Ryan Stainer's Other Art Fair is London’s leading artist-led fair. It connects art lovers of all tastes and experience directly with the most talented emerging artists before they are signed. From the 25th to the 28th of April you can buy direct from 100 of the best unrepresented artists. All artists chosen by their selection committee of experts (Yinka Shonibare, Mila Askarova, Laura McLean-Ferris) The address is: "AMBIKA P3" 35 Marylebone Road, London NW1. Works are on sale from as little as fifty quid. If all that wasn't already reason enough to go to the fair - it's just been announced that, as an added bonus, visitors to T.O.A.F will now also get to see 100 Mother paintings. This collection of paintings of artist's mums was put together by Harry Pye with help from Mat Humphrey, Jasper Joffe, Emma Ridgway and also vital support from Eilidh Crumlish, Edward Ward, Gordon Beswick, and Elizabeth Haarala. The paintings have been exhibited at Chester Uni, The Oh Art Gallery at The Oxford House, The North Edinburgh Arts Centre, The Sartorial Gallery in Notting Hill, and The Festival of Firsts in The Wirral. Mat Humphrey: "For me, the notion of painting my mother was very difficult, and also extremely rewarding. It forced me to sit down and think harder and more specifically about her than at any other time in my life. It also made me look harder at her face than perhaps I had before. I photographed her many different times, with the portrait in mind, and spent time watching her different expressions. I saw how the years had affected her skin and the way it creased and folded as different emotions took shape in the muscles around her eyes and mouth. I waited until I felt like I had captured some of the glint in her eyes that betrayed her impish humour. The colours I used were emotionally triggered. I used browns for her skin tones, as it felt right. Earthy and permanent. I gave her eyes a turquoise that belied the power, not the true colour of her gaze, and I gave her iconic gold radiations, as she is my creator, not god. I found it hard to end the painting. I didn’t want an end. It takes no psychologist to work out why. She was moved when she saw the result, and I was relieved at that. It felt like an honest and emotional thing to do, and I believe that everyone, whether they consider themselves to be an artist or not, should paint a picture of their mother." Rowland Smith:"The portrait is a picture of my mum at a party with my dad from the time before they were married and long before I was born. It’s copied from a small black and white picture which I had to enlarge to fill the canvas. My mum likes it because it is not a present day portrait. My mum compares herself unfavourably to A Grotesque Old Woman by Quinten Massys. I disagree and so do most other people who meet her but I guess mum is comparing herself now to the young woman she once was. This brings me back to the questions that were going round in my mind while I painted, making me think about who ‘my mum’ is. Is the young woman in the photo my mum or is my mum the woman who brought me up? Did she have any idea that she would be my mother when the photo was taken? What was she thinking of back then? What were the things that were important to her? It made me more aware of my mum being a person independent of me, with a past and a future, how much more of life she has seen.” Sean O'Connor:"I made this painting whilst I was studying at Chelsea college of art and design. I think that I was supposed to be using my time more constructively rather than painting a picture of my dear mother Barbara. The painting depicts my mother, naked in a mountain landscape with her cat Nelson (1991-2006) draped around her neck, scarf like, for warmth and security. Babs is painted without clothes to show her vulnerability, the mountains ( perhaps her homeland Snowdonia ) are there to enhance this feeling. My mother is a dangerously committed smoker, so I painted Nelson, her companion and confidant, taking a drag to help Babs shoulder the harmful effects of nicotine addiction. I am very fond of this painting and I felt that the portrait did her justice as a caring, loving , sensitive lady, that gives more time to others than she does to herself. When I showed Mum the painting I don’t think she really liked it, firstly it is not in a painterly style that she favours and secondly she would rather have seen herself clothed and minus the fag. My Dad liked it though and I think he knew what my intentions were, he was proud to see it in print and showed the exhibition publication to friends and family members." (Please note: It costs £6 for a ticket to see The Other Art Fair although obviously Mum artists and their mums can get in free. The 100 paintings in the collection are not available to buy individually. A list of the artists in the collection whose work is being displayed will be online soon.) Geraldine Swayne: Bula Chakravarty Agbo: Bula: "She taught me how to read, she taught me how to write. On sunny days we sat in the shade on the veranda cutting green beans and pealing tangerines; two for you, one for me. We watched dragonfly's hover above bright pink zinnias and chased butterflies into the marrigold borders. "Oh look Ma! there's that baby elephant again; Is it going to work with her Ma?" I would ask as they walked past our home every morning. Looking back now I knew it was Ma who taught me grace and beauty, good manners and gentility. And Oh! Girls don't climb windows, or else they might turn into boys! She still shares her wisdom with me, even now...but it's mostly over the phone. As she's in Assam and I in London. How I miss my Ma." < The Other Art Fair's p.v is Thursday 25th 5pm till 9pm, on Friday the 26th and Saturday the 27th it's open 11am till 7pm, on Sunday the 28th it's open 11am until 6pm)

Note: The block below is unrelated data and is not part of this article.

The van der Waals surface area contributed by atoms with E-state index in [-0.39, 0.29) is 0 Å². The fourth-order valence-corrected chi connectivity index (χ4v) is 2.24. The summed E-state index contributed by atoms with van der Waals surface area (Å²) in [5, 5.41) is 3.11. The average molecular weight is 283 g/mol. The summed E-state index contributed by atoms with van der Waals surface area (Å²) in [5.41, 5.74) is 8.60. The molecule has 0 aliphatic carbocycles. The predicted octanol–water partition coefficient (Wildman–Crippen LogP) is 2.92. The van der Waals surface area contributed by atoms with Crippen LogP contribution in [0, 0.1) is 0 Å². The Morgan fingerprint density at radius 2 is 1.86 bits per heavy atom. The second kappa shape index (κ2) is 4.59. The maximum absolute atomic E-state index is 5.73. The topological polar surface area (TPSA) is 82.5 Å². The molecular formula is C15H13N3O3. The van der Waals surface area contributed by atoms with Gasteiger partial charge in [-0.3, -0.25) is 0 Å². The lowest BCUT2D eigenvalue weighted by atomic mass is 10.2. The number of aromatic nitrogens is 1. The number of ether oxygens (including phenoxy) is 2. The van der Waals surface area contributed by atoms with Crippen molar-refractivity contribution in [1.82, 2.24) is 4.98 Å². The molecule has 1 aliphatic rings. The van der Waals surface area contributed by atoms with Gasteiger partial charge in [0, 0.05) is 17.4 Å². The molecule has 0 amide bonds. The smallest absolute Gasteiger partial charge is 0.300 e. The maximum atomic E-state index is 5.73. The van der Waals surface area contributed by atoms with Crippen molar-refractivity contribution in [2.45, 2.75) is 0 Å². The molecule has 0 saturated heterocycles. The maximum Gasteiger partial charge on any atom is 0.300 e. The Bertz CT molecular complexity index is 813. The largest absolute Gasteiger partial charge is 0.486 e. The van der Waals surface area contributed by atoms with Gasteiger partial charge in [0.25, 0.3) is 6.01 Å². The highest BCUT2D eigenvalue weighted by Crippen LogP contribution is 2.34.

Saturday 2 March 2013

Fun at FOLD Gallery

Last night I went to Fold Gallery, 15 Clerkenwell Close, EC1R 0AA and had a fine time. It was the private view of a group show called... The 6 excellent artists in the show are: Chris Baker (who is the chap with specs in the photo above),Dominic Kennedy, Ellen Stanford, Gabriel Hartley, Kes Richardson, Neal Tait, Ross Taylor. The gallery is open Wed to Saturday 12 till 6pm. Mudlark runs until Saturday the 30th of March. (Above: Kes Richardson proudly poses with his housemates). (Above: Gav Toye in front of a painting by Ellen Stanford). (Above: My friend Jake.) (Will Danniels fights his way through a sea of art fans) (Tracey and Francesca ponder the meanings of one of Kes's masterpieces.) (Young Julian) Time Out says of the exhibition... "Painters with different aesthetics but similar approaches are brought together in this show. Chris Baker, Gabriel Hartley, and Ellen Stanford are among the artists in this show, who seem to prioritise the spontaneous over the laboured."